In the early centuries of Buddhism in Asia, Zen monks were primarily homeless wanderers, living a mindful, ascetic life, dedicated to maintaining and passing on the teachings. One of their few possessions was an eating bowl used to beg their daily meal from villagers and others who they might meet on the road.
The development of a monastic system of practice during the T’ang dynasty (8th – 9th centuries) included creation of a formal, communal eating style. In place of the single begging bowl, monks used a set of bowls and utensils, kept together in a wrapping cloth, known as oryoki. The Tea Ceremony (Chanoyu) emerged from the full meal of oryoki.
In Japanese, the word Oryoki is comprised of three symbols (Kanji):
O: the receiver’s response to the offering of food
RYO: a measure, or an amount to be received
KI: the bowl.
In Sanskrit, Ōryōki is called pātra: the alms bowl; begging bowl, and its significance is “just enough”.
The term oryoki includes not just the food-carrying vehicle, but the practice and giving of the recipient. In early Buddhist tradition, the usual practice was for monks to obtain their daily food by begging. Begging actually existed before the Buddha’s time, practiced by many religious sects, but the idea took on a larger meaning in Buddhism, where begging became an act of “offering,” an exchange between a layman and a monk.
In Japanese, the term describing this relationship is ogu.
In Japanese, the term describing this relationship is ogu. O is, as above, the receiver, the one who returns merit to the offerer with teaching and guidance.
The second part of the term, GU, is the offering itself: the food and the action of the offerer. Ogu is a reflection of the first paramita, Dana (giving). The layman gives food (gu), the monk gives dharma. There is also another element of practice included in the term – the idea of “no clinging” – each gives to each spontaneously, “giving” and “receiving” being synonymous.
Buddhist tradition recognizes the monk’s robe and bowl as representing two things most necessary to sustain life. With one, we are supported externally (clothes, shelter), with the other, internally (food). In early Buddhism, transmission of the robe and bowl was an important aspect of patriarchal succession. The items were symbolic of Buddha, and by passing them along, the patriarch emphasized Buddha’s uninterrupted existence.
The present day oryoki used by Zen monks consists of the following items:
- Large “Buddha” bowl, having rounded edges. Soup is not eaten from this bowl, as it is not to be touched by the lips.
- Four successively smaller bowls that nest into each other and into the Buddha bowl
- A small stand on which the Buddha bowl rests
- Hattan, or place mat, made from lacquered paper
- A wooden spoon and set of chopsticks
- A bowl cleaning stick (setsu)
- A holder for spoon, chopsticks, and setsu
- A drying cloth
- A napkin
- A wrapping cloth
- A water board (mizuita), used by monks as a kind of lid on their travel bag (kesagori) to keep out rain
Oryoki requires some instruction to learn how to mindfully handle the bowls, cloths, spoon and chopsticks and follow the sequence of the ceremony.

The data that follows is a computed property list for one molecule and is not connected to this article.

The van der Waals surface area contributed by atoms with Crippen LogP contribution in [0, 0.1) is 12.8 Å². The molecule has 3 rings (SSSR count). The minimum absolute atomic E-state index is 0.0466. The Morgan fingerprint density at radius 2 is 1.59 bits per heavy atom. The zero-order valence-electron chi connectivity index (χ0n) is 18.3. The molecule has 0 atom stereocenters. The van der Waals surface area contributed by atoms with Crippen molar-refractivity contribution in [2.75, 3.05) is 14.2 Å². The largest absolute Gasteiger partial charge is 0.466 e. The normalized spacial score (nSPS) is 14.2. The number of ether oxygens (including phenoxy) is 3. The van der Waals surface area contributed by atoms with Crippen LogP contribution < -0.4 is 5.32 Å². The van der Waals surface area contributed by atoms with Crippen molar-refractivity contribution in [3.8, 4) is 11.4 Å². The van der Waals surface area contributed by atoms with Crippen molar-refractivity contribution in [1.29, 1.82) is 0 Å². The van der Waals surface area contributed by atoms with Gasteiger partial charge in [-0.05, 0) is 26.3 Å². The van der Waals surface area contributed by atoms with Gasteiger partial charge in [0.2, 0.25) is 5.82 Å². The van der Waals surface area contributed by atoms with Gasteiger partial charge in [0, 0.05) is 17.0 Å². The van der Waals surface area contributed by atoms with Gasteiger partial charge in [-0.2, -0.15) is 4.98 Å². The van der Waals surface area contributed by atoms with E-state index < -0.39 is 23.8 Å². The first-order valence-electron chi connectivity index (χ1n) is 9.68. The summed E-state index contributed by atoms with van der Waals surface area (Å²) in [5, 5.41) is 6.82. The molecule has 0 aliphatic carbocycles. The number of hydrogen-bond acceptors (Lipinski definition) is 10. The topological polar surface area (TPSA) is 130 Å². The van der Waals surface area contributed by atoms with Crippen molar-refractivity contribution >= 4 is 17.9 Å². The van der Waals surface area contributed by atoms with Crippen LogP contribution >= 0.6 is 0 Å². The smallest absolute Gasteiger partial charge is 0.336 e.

Basic instruction in oryoki is given to new participants and it is gradually learnt through watching and following more experienced practitoners.
The meal with oryoki bowls is a form of Zen practice that emphasizes lack of greed (taking just enough), awareness (meticulous care in opening and using the bowls), and respect (those served and the server bow in mutual respect.)
The serving of the meal is accompanied by an offering of the same meal to the Buddha on the altar, the chanting of the names of Buddha and a chant of gratitude that begins: “Innumerable labors have brought us this food, we should know how it comes to us.”
The oryoki practice it’s the most complex of the Zendo forms, and the one in which a mistake can be dramatic: the occasional setsu hitting the floor, the gomasio jar tilting over, food dropping on the floor.
In oryoki practice the food is served in succession, one item at a time.
Only when everyone has been served all three dishes does the meal begin.
During the meal we reflect on the effort that brought us this food and consider how it comes to us.We reflect on our virtue and practice, and whether we are worthy of this offering. We regard it as essential to keep the mind free from excesses such as greed.We regard this food as good medicine to sustain our life. We receive the food for the sake of enlightenment.
Also, we have to consider why we are eating. “We regard this food as good medicine to sustain our life”, i.e. it’s not entertainment, it’s not pleasure, it’s what we need to continue our lives, as much as possible we should make that just enough.
The food that’s served is simple, hearty and never spicy. Rice or porridge (guen mai) in the first bowl, which we may season with gomasio only. Soup in the second bowl, and something delightful in the third, often fruits or a small salad.
Oryoki is a simple and elegant manner of sharing meals that comes from Japanese Buddhist monasteries. Transforming the mealtime into an opportunity for practice, it helps us to focus on and appreciate the food we are eating and the way that it has come to us.
The formal oryoki may be viewed as a beautiful, intricate ceremony, but “oryoki” can also be done without bowls, by anyone, anywhere! Learning to eat with awareness–the essence of oryoki--is a practice suitable for anyone who wishes to better appreciate and enjoy food, to improve health, to manage weight and nutrition, and to restore balance.
photo credit: Doug Beghtel